Sunday, August 19, 2018
News Code : 352798 | Publish Date :2018/8/6 - 09:43 | Category: FORUM

`Eid Al-Adha expands opportunities for UK lamb trade
The growing number of British Muslim community presents a huge opportunity for the farming industry in the UK because of the high demand on framing products during Islamic festivals like `Eid Al-Adha.

Hawzah News Agency (London, UK) – With `Eid al-Adha coming on August 21, Livestock Auctioneers Association executive secretary, Chris Dodds, said he “was expecting a strong demand for quality lambs, particularly ram lambs. There will be a strong export market, with the main criteria for sheep being they meet the Qurbani specification.”

Marketing sheep at the right time and with the correct specifications was the key for farmers looking to take advantage of the growing Islamic market and its demand for sheepmeat.

With most sheepmeat supplied to the Halal trade sourced from the auction mart system, the livestock auction industry will play an important role in developing this market.

On his behalf, Rizvan Khalid, director of Euro Quality Lambs, the largest Muslim-owned lamb slaughterhouse in Europe, said: “It’s important to remember there are effectively two markets for the Eid Al-Adha period.”

On the expanding British Muslim demands for agricultural and farming products during Eid, he said: “Muslims performed Udhiyah abroad, but each year was seeing more demand for this slaughter in Britain, particularly from younger Muslims wanting to show their children it was ‘not just money to send abroad.”

Khalid continued that “While this was an opportunity, the festival moving back 10 or 11 days each year raised challenges, with lambs needing to be at least six months old when slaughtered.”

“It won’t suit everyone. We’re looking at assurance declarations where our buyer can say we can pay a bit more for that,” he explained.

The director also mentioned that: “Lambs also needed to be ‘plump and healthy’ with no defects and ‘as natural as possible. The charity element was crucial for Muslims and Khalid said last year they distributed 11 tons of fresh lamb to food banks.”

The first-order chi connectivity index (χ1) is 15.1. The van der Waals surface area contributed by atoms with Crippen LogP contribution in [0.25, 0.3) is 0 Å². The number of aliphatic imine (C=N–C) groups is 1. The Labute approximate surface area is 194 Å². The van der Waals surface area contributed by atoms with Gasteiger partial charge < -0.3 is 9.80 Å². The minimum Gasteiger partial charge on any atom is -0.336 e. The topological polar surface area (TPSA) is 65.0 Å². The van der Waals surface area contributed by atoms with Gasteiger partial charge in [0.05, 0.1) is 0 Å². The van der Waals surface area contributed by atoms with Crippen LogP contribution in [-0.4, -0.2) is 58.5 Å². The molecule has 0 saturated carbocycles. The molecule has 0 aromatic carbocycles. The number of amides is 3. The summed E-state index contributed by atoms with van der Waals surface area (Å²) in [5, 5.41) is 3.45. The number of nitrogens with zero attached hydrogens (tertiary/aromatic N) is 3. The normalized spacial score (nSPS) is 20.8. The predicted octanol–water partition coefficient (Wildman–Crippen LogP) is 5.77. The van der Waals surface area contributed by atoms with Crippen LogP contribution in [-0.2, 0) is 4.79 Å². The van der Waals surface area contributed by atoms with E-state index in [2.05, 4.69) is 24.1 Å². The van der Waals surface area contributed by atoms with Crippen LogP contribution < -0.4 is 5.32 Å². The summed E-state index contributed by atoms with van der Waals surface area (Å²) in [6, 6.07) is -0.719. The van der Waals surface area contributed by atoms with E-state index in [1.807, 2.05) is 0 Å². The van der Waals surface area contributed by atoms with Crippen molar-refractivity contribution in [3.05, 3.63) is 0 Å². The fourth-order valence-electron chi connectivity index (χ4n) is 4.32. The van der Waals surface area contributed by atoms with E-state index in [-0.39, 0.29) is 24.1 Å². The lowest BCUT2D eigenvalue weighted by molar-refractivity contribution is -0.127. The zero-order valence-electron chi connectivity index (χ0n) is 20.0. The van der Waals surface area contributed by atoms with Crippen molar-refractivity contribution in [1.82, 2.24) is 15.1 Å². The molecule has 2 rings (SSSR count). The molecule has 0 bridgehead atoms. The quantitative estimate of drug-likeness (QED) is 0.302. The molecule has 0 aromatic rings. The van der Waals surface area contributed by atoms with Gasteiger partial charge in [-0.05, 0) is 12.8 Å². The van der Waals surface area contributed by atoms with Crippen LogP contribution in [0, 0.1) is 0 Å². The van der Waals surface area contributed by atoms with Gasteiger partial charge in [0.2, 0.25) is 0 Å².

Misconceptions on Halal Meat

According to AHDB halal sector manager, Awal Fuseini, there were serious misconceptions about the nature of halal slaughter of sheep.

“While many believed halal animals were all slaughtered without stunning, 75-80% of animals in the halal market were stunned,” he informed.

On the debate of stunning and halal slaughtering, Fuseini also explained that: “The animal must be a permissible species; pigs aren’t consumable. The animal, according to the Qur’an, must be alive. There is debate as to whether it must be conscious or unconscious.”

He said stunning was acceptable for some Muslims, as long as the animal wasn’t brain dead so methods such as captive bolt stunning weren’t acceptable. He added most others would be more accepting where it could be proved stunning didn’t kill the animal.

“The person should be a Muslim or a person of the book – a Christian or Jew. However, there is a requirement for a prayer to be said. In the name of God, God is great,” said Fuseini.

Other requirements of halal slaughtering include that “the knife should be sharp and the length should be twice the diameter of the neck. In sheep, the method without stunning means the animal takes eight seconds to die.”

Exports to Europe also opened opportunities, with different weights favored by different European Muslim populations, dependent on their ethnic origin and the popularity of different dishes.

France and its basically North African Muslim population was Euro Quality Lamb’s number one market but there were also opportunities in Germany with a mainly Turkish Muslim community. That’s while the expanding Muslim customers in the UK are mainly from South Asia, such as Pakistan.

`Eid Al-Adha, or “Feast of Sacrifice”, marks the end of the Hajj season and is one of the two most important Islamic celebrations, together with Eid Al-Fitr.

A financially-able Muslim sacrifices a single sheep or goat or shares with six others in sacrificing a camel or cow as an act of worship during the four-day `Eid Al-Adha celebrations.

The ritual commemorates Prophet Ibrahim’s willingness to sacrifice his son Ismail to Allah as an act of obedience and submission.

The Udhiyah meat is divided into three equal parts, one each for one’s own family, friends and the poor.

It is permissible that someone in another country could perform the sacrifice on one’s behalf.

 

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